Newtown High School hosted the 14th Annual Southern Connecticut Science & Engineering Fair on Saturday, February 8.
According to a release for the event, more than 600 students, judges, volunteers, and community members attended the fair this year.
During the event completed projects and research proposals were presented and judged in the school’s gymnasium, and a presentation in the school’s auditorium included an address by David Pogue — former technology columnist for The New York Times and now leading the expansion of tech coverage at Yahoo!, and host of NOVA ScienceNow and other science shows on PBS — and the announcement of this year’s Paul Heilman Award for Outstanding Volunteer Service, which was awarded to Nancy Yates, a former member of the Southern Connecticut Science & Engineering Fair board of directors who served as the fair’s director for five years.
Connecticut Representatives Mitch Bolinsky, Tony Hwang. and Jonathan Steinberg also spoke to the crowd, and congratulated the participants for their contributions to science and the future competitiveness of the state.
According to the Southern Connecticut Science & Engineering Foundation, each student participant in the fair was required to create an exhibit, make a presentation, and participate in a question-and-answer session. Volunteer judges evaluated entries, both completed projects and research proposals, in four categories: behavioral sciences, environmental sciences, health sciences, and physical sciences. Team projects were also submitted in the categories, according to the foundation.
“The students and their projects were truly impressive,” said Paul Oestreicher, Southern Connecticut Science & Engineering Foundation president in the release. “And equally impressive was the collective enthusiasm of the students. It was wonderful to observe the passion for their work and hear the students cheer for each other during the awards ceremony.”
The Southern Connecticut Science & Engineering Fair was started in 2001, according to the foundation, with eight students from one school and has seen rapid growth. More information about the fair is available at www.scsef.org.
NHS student Christopher Gamble tied for second place with two other students in the “Research Proposal, Physical Science” category for his project on “boiling water the easy way,” according to the foundation.
Assistant Superintendent of Schools Linda Gejda and NHS teacher Time DeJulio also said they felt the fair was well attended.
Dr Gejda said the NHS science department and the school’s administration were excited to host the fair this year.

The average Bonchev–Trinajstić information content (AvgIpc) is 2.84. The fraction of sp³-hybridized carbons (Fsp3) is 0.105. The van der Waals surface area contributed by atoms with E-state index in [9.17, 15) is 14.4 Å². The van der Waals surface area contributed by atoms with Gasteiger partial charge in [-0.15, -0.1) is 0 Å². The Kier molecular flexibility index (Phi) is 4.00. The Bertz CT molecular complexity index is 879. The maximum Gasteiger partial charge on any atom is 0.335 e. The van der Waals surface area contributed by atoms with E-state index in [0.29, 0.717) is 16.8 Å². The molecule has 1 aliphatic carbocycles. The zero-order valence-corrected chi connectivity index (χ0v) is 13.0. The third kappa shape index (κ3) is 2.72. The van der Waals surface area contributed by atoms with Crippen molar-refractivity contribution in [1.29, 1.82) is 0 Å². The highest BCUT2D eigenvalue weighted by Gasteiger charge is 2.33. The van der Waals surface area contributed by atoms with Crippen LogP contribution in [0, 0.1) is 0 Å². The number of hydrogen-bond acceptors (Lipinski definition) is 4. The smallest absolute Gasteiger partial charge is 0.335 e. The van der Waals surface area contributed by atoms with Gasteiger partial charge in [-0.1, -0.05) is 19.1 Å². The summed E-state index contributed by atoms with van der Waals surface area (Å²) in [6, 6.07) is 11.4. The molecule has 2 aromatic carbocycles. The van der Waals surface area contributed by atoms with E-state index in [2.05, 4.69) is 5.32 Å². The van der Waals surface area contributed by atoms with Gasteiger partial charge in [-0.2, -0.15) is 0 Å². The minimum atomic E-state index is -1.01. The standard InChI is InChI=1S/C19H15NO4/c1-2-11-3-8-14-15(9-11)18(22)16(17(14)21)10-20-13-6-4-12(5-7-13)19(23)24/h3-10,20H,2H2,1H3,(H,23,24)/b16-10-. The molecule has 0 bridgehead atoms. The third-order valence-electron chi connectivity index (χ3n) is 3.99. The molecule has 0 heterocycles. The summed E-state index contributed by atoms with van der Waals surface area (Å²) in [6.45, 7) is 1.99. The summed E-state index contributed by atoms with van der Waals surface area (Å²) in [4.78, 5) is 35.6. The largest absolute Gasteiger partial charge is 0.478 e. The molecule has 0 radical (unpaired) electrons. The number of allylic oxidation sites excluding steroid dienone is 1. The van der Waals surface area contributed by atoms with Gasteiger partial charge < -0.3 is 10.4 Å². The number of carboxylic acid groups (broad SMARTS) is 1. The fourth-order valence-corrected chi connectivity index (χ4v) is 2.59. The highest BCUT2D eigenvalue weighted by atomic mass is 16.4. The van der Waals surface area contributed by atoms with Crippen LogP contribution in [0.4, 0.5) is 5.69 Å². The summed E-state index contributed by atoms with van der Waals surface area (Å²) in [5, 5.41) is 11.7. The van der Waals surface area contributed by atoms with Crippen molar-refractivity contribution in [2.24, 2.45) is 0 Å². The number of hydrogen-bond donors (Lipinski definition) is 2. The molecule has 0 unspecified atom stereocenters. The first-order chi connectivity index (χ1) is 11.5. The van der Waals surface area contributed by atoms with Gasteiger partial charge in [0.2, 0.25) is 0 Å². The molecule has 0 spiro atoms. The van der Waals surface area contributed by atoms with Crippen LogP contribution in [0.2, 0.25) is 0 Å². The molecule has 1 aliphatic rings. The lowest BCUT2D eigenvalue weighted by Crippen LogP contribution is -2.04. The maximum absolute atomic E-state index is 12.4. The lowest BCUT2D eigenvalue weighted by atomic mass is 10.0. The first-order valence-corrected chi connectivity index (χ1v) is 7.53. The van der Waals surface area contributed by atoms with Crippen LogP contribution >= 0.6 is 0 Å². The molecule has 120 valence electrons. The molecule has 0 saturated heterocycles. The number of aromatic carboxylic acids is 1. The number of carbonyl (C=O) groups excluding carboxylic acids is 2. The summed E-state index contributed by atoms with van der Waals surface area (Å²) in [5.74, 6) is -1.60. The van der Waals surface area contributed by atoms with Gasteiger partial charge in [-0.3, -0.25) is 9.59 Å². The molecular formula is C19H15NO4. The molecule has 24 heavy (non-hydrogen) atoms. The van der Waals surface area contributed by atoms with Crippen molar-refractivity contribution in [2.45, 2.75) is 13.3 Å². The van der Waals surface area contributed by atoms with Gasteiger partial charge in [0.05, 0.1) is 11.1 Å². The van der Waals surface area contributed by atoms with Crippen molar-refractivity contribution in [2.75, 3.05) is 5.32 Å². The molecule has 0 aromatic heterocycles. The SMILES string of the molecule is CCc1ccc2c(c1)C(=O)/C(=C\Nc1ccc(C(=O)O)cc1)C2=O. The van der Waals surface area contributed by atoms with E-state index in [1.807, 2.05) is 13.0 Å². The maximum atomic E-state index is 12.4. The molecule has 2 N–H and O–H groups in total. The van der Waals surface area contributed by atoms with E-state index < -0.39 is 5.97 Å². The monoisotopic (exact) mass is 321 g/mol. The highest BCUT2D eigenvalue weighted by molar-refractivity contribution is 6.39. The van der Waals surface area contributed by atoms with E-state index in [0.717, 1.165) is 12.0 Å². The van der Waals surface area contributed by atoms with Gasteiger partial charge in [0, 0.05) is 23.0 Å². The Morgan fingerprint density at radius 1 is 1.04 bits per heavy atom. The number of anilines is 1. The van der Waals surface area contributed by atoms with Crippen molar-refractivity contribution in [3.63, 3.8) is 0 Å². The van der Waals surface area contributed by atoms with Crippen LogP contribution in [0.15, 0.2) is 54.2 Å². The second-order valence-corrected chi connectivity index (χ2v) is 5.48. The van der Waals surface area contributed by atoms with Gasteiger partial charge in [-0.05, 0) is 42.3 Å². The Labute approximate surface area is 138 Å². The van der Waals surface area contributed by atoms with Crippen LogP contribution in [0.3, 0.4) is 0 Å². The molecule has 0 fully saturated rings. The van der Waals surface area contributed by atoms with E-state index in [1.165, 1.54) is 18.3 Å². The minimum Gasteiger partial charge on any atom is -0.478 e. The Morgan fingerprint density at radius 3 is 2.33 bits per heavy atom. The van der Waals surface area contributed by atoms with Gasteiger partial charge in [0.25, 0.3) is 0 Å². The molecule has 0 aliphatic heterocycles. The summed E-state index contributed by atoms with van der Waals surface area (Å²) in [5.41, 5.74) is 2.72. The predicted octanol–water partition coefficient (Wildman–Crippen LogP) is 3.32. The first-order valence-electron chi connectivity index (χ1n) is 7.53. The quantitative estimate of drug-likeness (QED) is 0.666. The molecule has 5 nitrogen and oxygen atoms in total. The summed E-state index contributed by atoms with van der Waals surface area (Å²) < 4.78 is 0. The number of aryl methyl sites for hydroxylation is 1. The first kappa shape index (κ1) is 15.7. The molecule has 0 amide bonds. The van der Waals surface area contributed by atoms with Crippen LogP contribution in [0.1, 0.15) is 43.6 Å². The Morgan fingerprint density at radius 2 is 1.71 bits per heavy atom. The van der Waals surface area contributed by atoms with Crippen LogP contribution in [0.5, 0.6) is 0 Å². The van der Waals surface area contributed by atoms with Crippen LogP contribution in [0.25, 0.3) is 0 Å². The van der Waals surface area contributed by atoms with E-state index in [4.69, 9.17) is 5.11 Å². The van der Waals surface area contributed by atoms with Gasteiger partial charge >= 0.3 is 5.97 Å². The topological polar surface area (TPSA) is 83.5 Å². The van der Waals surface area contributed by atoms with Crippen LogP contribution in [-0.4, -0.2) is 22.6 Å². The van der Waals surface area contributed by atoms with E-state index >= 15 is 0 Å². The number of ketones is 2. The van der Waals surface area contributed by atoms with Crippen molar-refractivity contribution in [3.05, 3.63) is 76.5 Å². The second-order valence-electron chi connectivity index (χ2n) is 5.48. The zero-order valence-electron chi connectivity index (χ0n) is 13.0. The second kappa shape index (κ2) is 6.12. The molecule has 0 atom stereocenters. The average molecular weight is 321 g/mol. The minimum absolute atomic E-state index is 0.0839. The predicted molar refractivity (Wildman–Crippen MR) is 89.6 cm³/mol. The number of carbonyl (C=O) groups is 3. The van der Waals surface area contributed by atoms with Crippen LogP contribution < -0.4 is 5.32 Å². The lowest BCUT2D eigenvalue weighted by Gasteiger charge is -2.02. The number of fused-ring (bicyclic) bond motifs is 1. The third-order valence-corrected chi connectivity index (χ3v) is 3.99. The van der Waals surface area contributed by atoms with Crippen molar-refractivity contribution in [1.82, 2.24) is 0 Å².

Mr DeJulio serves on the board for the fair, and said one of his favorite parts of the event was witnessing his students walk into the fair nervous and finish the fair with marked excitement, demonstrating a level of comfort.
While Mr DeJulio said ten NHS students participated in the fair, he also estimated between 50 and 60 NHS students attended the event. As NHS’s Applied Science Research Course teacher, Mr DeJulio oversees students over the course of three years on a research project. Through the program, students earn credit for the University at Albany, State University of New York (SUNY), with Mr DeJulio acting as an adjunct professor of the university.
According to Dr Gejda, this is the second full year NHS has offered the Applied Science Research Course.
One highlight of the fair for Dr Gejda was witnessing the level of maturity of the students involved.
“I was really impressed with the level of confidence and maturity that I saw among all of the participants,” Dr Gejda said.
Dr Gejda also noted there were the same number of judges for the fair as their were the number of students participating, which she said marked the consideration for the next generation of scientists.
“That was the thing that amazed me, particularly with the board members of this organization,” Dr Gejda said, explaining that members of the foundation come from all disciplines within the areas of science and engineering but all came together to support students.
Mr DeJulio said he enjoys working with his fellow fair board members. He also said it is likely Newtown will host the fair again, as the fair tends to be hosted in the same school for two years in a row.
Many people in the school district went out of their way to make the fair possible, Dr Gejda said.
“They gave their support,” the assistant superintendent said. “It was a team effort.”
Mr DeJulio said overall he feels the fair went “really, really well.”
“I think overall the students had a really great time,” he said, adding he heard judges say it was the most attended fair yet.
Completed projects and research proposals were presented by students from Amity Regional High School in Woodbridge, Convent of the Sacred Heart in Greenwich, Darien High School, Fairfield Ludlowe High School, Fairfield Warde High School, Glastonbury High School, Greens Farms Academy in Westport, Joel Barlow High School, Newtown High School, Ridgefield High School, and Staples High School in Westport, according to the Southern Connecticut Science & Engineering Foundation.